In Egypt, gasification of all the major cities over the last decade, combined with a number of other factors, led to a decision to prioritise subsidized domestic markets over LNG exports, which ceased completely (though limited LNG exports have now been approved).  Echoes of this debacle resurfaced in Australia last week, where a panic over domestic supply and the spectre of high prices led to a government proposal to place constraints over LNG exports.  Investors like Shell who have major LNG projects in both countries will be hoping this isn’t a case of déjà vu all over again !  Meanwhile traditional exporters like Trinidad and Oman are suffering the same dilemma…insufficient gas to meet both domestic and export requirements, and hard policy decisions about whether, and how, to intervene.

Even in the UK, the pioneer for unregulated wholesale gas markets in Europe, the question of whether to expose domestic customers to the ebb and flow of global wholesale prices has reared its head once again.  After twenty years of competitive pricing, next month’s general election has tempted the ruling Conservative party into proposing a cap on domestic energy bills.  Of course, the recent price hike in gas and electricity prices had little to do with whether customers were fairly treated by their energy provider, and much more to do with the fall in the value of the pound after Brexit.  Somehow it’s easier to blame it on suppliers.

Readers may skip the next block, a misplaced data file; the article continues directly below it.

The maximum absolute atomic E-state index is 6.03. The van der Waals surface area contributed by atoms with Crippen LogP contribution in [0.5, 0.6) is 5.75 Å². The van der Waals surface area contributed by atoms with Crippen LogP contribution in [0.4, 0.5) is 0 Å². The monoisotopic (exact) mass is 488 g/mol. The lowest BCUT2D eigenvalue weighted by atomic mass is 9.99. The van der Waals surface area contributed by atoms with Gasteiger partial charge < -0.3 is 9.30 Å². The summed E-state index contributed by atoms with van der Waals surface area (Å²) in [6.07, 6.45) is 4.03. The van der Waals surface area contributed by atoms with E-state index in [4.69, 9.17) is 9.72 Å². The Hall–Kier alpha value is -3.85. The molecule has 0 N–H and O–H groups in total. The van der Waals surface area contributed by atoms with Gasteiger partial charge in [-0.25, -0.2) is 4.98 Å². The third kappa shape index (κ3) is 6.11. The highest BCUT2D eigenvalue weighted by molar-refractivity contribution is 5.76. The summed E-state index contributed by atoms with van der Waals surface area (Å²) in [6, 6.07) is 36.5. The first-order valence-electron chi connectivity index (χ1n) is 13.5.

While high taxation of gasoline and diesel is commonplace, domestic energy bills appear to be too well correlated with voter behaviors to receive similar treatment.  For investors and lenders on major gas projects, who accept commercial risks that can span several successive governments, these temptations to artificially skew markets and pricing are a perennial concern.  Too much tinkering can quickly try their patience, and capital tends to flow to where the risks are lowest.

As many emerging export countries, such as Mozambique, Senegal and Mauritania, develop their own approach for managing the compromise between exports and domestic gas, these global experiences are valuable learning opportunities.   When each gas customer is also a voter, these pricing and market compromises can matter a great deal for the government of the day….but also those eyeing up investments in the gas sector.